In fact, industrial clustering – the tendency of businesses to locate in the same places – is partly explained by the fact that it is easier to connect with people in your vicinity than people who are far away. Tech Nation 2016 confirms the importance of local networking for digital tech businesses – almost two-thirds of the businesses that we surveyed for the report say that local networks are an important benefit of clustering (this is the benefit that they mention most often). Our analysis of the digital tech sectors that different clusters specialise on supports the idea that digital technologies diffuse into those industries where a cluster already excels – London, a global hub in financial services, leads in fintech, for example. Cambridge, a biotech hotspot, has a strong health-tech presence.

We have used a number of novel data sources to study different aspects of networking in the Digital Tech Economy.

Locally, we have used data from (a website that people use to organise networking events) to analyse networking in digital tech communities across the UK. This analysis reveals 1,359 active digital tech meetup groups in 2015, involving 180,000 participants.

The chart below, based on an analysis of the tech specialisms for different meetup groups, shows how the networking scene has evolved and diversified in the UK as new digital tech areas of activity have emerged, and as more tech communities have started participating in local networks.


Regionally, we have also used common attendances at meetups to reveal the patterns of networking between tech clusters.

In the chart below, the ties between pairs of locations indicate that tech meetup users from those locations are often involved in the same meetups (the right panel normalises this data by the total levels of tech meetup activity in each pair of areas being considered).[vi]

The chart suggests that there is a great deal of informal networking going on between UK digital tech clusters, particularly in the Midlands and the North West, and in the M4 corridor west of London. This data challenges the notion that digital tech clusters operate in geographical silos and that digital tech cluster development in the UK is a zero sum game (where growth in one area is necessarily at the expense of others).

Online: Although Tech Nation 2016 confirms the importance of face-to-face interaction, digital technology of course creates new ways of communicating and collaborating with people far away too. We have explored this phenomenon using data from GitHub, a website where software developers share code and coordinate projects. As we have pointed out in previous research into the BBC’s innovation activities, code-sharing in sites such as GitHub can generate positive knowledge spillovers when this code is adapted by other users – including in other industries.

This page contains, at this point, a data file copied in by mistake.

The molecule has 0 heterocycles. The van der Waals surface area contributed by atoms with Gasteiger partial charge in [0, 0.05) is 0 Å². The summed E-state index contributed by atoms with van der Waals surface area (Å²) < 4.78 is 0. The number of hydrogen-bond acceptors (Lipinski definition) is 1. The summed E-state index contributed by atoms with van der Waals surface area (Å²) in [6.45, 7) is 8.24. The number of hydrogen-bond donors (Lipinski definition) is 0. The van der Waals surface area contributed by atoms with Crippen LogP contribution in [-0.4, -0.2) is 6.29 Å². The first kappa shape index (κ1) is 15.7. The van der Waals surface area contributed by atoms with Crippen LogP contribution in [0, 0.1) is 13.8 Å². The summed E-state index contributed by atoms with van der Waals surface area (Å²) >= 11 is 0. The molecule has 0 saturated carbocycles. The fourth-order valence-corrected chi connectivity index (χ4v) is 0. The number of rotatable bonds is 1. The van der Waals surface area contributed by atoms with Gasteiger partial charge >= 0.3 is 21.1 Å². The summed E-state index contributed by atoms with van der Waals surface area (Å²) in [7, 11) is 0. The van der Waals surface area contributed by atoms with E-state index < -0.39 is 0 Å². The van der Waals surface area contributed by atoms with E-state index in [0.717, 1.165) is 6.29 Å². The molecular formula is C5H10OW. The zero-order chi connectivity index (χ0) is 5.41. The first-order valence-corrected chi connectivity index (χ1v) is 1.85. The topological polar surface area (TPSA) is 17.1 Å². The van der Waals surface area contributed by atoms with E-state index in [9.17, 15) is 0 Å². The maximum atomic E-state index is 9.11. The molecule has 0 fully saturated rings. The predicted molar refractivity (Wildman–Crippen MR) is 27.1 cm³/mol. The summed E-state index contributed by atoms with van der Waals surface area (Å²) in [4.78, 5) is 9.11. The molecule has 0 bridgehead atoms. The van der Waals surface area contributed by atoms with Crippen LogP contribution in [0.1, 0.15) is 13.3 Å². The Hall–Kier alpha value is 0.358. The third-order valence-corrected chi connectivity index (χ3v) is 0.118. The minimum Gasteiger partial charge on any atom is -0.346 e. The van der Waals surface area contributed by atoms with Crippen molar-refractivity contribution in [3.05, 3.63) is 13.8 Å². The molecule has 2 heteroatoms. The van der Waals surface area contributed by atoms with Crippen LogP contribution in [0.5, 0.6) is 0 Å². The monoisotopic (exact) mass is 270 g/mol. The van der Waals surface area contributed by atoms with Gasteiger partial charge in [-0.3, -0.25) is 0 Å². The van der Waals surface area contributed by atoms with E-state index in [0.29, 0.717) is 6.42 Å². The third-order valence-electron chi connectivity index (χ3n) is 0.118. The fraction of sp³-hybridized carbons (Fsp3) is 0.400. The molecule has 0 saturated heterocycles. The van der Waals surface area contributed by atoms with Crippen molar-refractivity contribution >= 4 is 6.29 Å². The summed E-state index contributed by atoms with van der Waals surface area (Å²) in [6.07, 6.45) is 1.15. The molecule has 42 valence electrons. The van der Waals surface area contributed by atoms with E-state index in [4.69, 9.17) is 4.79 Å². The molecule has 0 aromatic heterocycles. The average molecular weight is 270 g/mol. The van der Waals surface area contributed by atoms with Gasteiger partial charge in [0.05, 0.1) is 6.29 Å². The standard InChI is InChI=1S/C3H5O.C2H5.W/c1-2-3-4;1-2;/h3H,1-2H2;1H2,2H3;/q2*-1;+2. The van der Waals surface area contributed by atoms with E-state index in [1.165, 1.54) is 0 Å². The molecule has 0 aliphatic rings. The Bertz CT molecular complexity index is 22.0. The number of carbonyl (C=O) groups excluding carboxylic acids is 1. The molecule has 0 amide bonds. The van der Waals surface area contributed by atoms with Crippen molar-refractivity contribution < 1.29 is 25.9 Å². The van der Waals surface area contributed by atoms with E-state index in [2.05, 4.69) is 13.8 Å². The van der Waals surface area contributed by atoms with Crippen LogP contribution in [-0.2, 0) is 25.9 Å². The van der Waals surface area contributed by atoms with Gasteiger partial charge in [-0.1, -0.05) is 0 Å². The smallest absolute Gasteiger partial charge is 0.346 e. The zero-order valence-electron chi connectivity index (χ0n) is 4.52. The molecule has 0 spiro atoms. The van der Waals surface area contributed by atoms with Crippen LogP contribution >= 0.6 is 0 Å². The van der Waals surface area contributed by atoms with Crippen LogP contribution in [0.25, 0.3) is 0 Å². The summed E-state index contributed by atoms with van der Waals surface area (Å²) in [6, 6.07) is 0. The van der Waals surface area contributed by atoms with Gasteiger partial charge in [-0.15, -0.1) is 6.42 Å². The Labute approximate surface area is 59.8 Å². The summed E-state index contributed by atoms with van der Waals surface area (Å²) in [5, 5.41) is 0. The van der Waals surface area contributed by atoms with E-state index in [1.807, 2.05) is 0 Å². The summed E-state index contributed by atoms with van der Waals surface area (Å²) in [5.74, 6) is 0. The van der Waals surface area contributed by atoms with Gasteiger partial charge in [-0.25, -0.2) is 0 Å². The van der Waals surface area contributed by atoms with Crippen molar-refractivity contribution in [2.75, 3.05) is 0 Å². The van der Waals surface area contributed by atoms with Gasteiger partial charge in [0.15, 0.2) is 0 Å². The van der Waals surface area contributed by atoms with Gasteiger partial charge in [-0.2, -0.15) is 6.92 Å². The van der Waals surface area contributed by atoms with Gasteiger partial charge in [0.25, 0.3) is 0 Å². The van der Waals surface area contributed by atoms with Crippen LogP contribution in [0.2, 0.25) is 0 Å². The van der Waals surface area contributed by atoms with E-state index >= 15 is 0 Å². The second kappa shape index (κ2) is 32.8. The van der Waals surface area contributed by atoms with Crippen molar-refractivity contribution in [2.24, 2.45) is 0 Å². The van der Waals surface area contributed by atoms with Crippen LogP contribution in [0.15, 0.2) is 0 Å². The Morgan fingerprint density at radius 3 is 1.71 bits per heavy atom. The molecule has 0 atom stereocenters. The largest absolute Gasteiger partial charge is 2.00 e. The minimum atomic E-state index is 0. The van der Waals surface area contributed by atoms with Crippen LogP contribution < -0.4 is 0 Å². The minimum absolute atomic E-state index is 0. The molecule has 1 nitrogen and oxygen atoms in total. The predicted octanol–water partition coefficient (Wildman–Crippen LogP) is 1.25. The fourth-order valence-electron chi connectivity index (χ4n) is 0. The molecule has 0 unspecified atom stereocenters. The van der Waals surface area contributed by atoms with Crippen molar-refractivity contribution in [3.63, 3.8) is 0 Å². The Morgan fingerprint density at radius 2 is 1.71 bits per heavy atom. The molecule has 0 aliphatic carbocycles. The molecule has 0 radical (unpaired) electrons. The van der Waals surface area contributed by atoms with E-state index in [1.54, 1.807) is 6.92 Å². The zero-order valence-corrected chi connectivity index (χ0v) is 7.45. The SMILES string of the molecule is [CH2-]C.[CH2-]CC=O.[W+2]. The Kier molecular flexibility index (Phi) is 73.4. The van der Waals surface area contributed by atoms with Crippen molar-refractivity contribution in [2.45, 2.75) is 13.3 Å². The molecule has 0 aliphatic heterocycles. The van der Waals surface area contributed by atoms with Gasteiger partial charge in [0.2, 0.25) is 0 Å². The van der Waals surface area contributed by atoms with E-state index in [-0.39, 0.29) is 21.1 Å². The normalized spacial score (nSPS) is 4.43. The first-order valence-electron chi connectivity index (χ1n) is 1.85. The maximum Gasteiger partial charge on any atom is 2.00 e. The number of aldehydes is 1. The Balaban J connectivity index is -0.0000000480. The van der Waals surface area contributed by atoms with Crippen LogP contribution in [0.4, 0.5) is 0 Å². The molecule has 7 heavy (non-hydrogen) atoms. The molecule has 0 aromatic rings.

We find just under 19,000 active UK GitHub users with location data suitable for mapping. We can analyse their contributions to different projects in order to determine the programming languages they specialise in. The heat-map below shows the importance of some of these programming languages in different UK tech clusters.

We see high levels of activity in strong digital tech clusters like London, Cambridge, Bristol and Brighton. The implication is clear: UK developers in these clusters are sharing their code, enabling the diffusion of the technologies they develop, in a way that could benefit other businesses around them, and in other clusters and industries.

Conclusion: policymaking in disrupted times

Tech Nation 2016 paints a picture of a Digital Tech Economy that is disrupting, growing rapidly and crossing over into other sectors. It also shows how the diffusion of innovation that underpins this growth is enabled by strong networks – locally, regionally and online. At the same time, more diffusion, more networking themselves create further opportunities to innovate… and disrupt.  Finding strategies to boost the benefits of disruption while managing its economic costs is a big challenge for policymakers – one that resources like Tech Nation 2016 and the datasets we have used in producing it can help to address.


[i] The methodology in Tech Nation 2016 contains further information about how we collected and analysed the data. See also Nesta’s Dynamic Mapping of the Information Economy for an in-depth description of the methodology used to define digital tech industries and occupations.

[ii] Digital tech industries are those that specialise in employing digital talent.

[iii] This distinction is not easy to make with official data-sources that lump businesses into mutually exclusive categories.

[iv] The sectors are defined using GrowthIntel’s proprietary sectoral classification.

[v] Note that this network map is not included in the Tech Nation 2016 report, but it is based on the data we used there.

[vi] This helps us to control for the fact that, other things being equal, locations with larger Meetup populations are likely to interact more often, even if it is only by chance.